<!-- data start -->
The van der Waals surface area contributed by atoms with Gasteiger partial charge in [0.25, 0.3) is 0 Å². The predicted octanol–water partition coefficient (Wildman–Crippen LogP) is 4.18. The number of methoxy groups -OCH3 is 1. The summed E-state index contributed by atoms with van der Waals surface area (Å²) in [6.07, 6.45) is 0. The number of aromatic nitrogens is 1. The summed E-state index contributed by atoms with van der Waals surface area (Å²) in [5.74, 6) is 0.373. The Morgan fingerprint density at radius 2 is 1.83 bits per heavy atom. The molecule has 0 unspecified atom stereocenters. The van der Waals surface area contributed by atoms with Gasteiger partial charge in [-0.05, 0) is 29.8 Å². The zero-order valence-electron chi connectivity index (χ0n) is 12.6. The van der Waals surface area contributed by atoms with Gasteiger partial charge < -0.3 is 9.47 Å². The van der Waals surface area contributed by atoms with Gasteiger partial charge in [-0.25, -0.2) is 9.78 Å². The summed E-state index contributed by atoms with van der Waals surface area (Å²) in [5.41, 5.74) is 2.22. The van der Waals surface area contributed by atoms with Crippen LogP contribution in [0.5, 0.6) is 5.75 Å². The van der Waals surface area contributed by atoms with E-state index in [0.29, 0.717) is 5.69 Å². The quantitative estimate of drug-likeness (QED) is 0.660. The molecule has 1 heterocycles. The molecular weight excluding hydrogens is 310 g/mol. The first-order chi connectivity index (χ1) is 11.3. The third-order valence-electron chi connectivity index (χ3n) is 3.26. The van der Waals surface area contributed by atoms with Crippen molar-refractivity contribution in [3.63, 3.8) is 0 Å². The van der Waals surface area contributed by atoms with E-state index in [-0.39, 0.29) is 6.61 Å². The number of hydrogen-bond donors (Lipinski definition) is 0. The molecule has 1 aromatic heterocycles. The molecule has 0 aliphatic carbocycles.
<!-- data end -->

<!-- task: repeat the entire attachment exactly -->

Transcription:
The van der Waals surface area contributed by atoms with Gasteiger partial charge in [0.25, 0.3) is 0 Å². The predicted octanol–water partition coefficient (Wildman–Crippen LogP) is 4.18. The number of methoxy groups -OCH3 is 1. The summed E-state index contributed by atoms with van der Waals surface area (Å²) in [6.07, 6.45) is 0. The number of aromatic nitrogens is 1. The summed E-state index contributed by atoms with van der Waals surface area (Å²) in [5.74, 6) is 0.373. The Morgan fingerprint density at radius 2 is 1.83 bits per heavy atom. The molecule has 0 unspecified atom stereocenters. The van der Waals surface area contributed by atoms with Gasteiger partial charge in [-0.05, 0) is 29.8 Å². The zero-order valence-electron chi connectivity index (χ0n) is 12.6. The van der Waals surface area contributed by atoms with Gasteiger partial charge < -0.3 is 9.47 Å². The van der Waals surface area contributed by atoms with Gasteiger partial charge in [-0.25, -0.2) is 9.78 Å². The summed E-state index contributed by atoms with van der Waals surface area (Å²) in [5.41, 5.74) is 2.22. The van der Waals surface area contributed by atoms with Crippen LogP contribution in [0.5, 0.6) is 5.75 Å². The van der Waals surface area contributed by atoms with E-state index in [0.29, 0.717) is 5.69 Å². The quantitative estimate of drug-likeness (QED) is 0.660. The molecule has 1 heterocycles. The molecular weight excluding hydrogens is 310 g/mol. The first-order chi connectivity index (χ1) is 11.3. The third-order valence-electron chi connectivity index (χ3n) is 3.26. The van der Waals surface area contributed by atoms with Crippen molar-refractivity contribution in [3.63, 3.8) is 0 Å². The van der Waals surface area contributed by atoms with E-state index in [-0.39, 0.29) is 6.61 Å². The number of hydrogen-bond donors (Lipinski definition) is 0. The molecule has 1 aromatic heterocycles. The molecule has 0 aliphatic carbocycles.